By Kathryn J Larson, LPCC, BC-DMT, MT-BC
Listening to music has a dynamic influence on us. In this time of change and uncertainty, when it is hard to find our footing, it can be empowering to know that we can consciously use music to impact our emotions and our sense of well-being. We can have some control and even some enjoyment!
The trick is that everyone is different and likes different kinds of music. This means each person gets to be a detective and sleuth out what music will work best for them. In the process, be mindful of what kinds of music may trigger negative emotions and behaviors so you can avoid going that direction. Check out your personal music collection, your online playlist, YouTube, or wherever your music sources are. Here are a few suggestions for categories—then you can start filling them in with song titles. You might even want to create playlists for different purposes. Then it will be easy to access the music you need when you need it.
I have heard people name every style of music in this category, from new age to classical to hard rock to rap. You might check out gentle flute music, or quiet piano or guitar. Some like music with more flow and without a steady beat (think new age music), but others like a regular steady beat because it can provide comfort and predictability. Maybe you prefer instrumental music or songs with words. What gives you a feeling of being soothed or comforted, or a sense of solace?
Experience Positive Emotions
Check out music that reminds you of happy times that feel good to remember. Maybe you can find your style of humor in some of the COVID-19 song parodies that are on YouTube. Have some belly laughs! Sometimes an energetic beat, dance music or positive lyrics can shift your emotions. Upbeat music may also get you out of your chair so you can do a little dancing, exercise, or get to a task you haven’t had the energy to attempt. Moving is another way to support positive emotions—as well as a sense of accomplishment when you complete a task.
Occasionally you may be so overwhelmed that you need a healthy distraction. You might want to listen to music by a favorite artist or some new music you’ve been curious about. Maybe you need to listen to music that is opposite to the way you are feeling, something that will take you on a mini-vacation. Give yourself a break so you can bring some inspiration back to your everyday life.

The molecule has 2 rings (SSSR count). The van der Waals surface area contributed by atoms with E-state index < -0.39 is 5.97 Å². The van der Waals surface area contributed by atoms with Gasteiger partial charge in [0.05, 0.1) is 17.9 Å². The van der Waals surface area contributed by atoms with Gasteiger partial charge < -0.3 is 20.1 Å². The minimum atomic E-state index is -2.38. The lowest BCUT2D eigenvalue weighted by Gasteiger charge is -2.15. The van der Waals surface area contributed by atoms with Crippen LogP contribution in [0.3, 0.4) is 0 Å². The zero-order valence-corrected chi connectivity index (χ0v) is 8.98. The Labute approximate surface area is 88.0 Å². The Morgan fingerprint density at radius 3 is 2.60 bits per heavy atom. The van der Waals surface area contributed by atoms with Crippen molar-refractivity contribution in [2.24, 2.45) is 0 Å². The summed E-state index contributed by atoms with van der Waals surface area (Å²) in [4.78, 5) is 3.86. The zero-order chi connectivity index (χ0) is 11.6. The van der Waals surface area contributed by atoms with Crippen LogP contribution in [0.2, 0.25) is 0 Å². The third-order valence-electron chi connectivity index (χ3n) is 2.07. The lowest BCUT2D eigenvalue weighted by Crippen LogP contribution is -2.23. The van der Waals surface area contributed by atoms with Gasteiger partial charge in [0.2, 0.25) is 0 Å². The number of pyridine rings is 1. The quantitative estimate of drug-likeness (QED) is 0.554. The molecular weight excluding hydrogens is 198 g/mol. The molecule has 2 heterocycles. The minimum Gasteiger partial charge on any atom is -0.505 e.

Experience Difficult Emotions in a Helpful Way
In this turbulent period, you may feel cut-off from parts of yourself, find yourself irritable, or feel weighed down by grief. Sometimes the right music will assist you to feel those emotions in a way that helps you lighten your load and think about your circumstances in a different way. Have you ever noticed that especially beautiful music or touching lyrics can help you release something like sadness? Maybe dynamic orchestral music will take you through some waves of emotion that ultimately provide some relief. See how this works for you. If you are overwhelmed, however, don’t hesitate to call your local helpline or a therapist. These are especially trying times, and it’s important to seek out support if needed.
Feel More Connected to Others
Social distancing and staying home are necessary right now, but many people feel overly isolated. Song lyrics that speak to your situation or emotions can be incredibly affirming. You might feel less alone just knowing the songwriter shares your experience. A great way to get to know your friends better is to ask them what their favorite music is now. You might just have a blast listening to new artists and music. You might also discover some music that is emotionally helpful for you. Musicians are currently finding many creative ways to reach out via the internet. Explore YouTube or social media. You are sure to be inspired and feel more connected with people.
So have fun creating your playlists and share them with others. As Plato said, “Music is the medicine of the soul.”
Kathryn J Larson is a Licensed Professional Clinical Counselor, Board-Certified Music Therapist, and a Board-Certified Dance/Movement Therapist. She currently works with Veterans.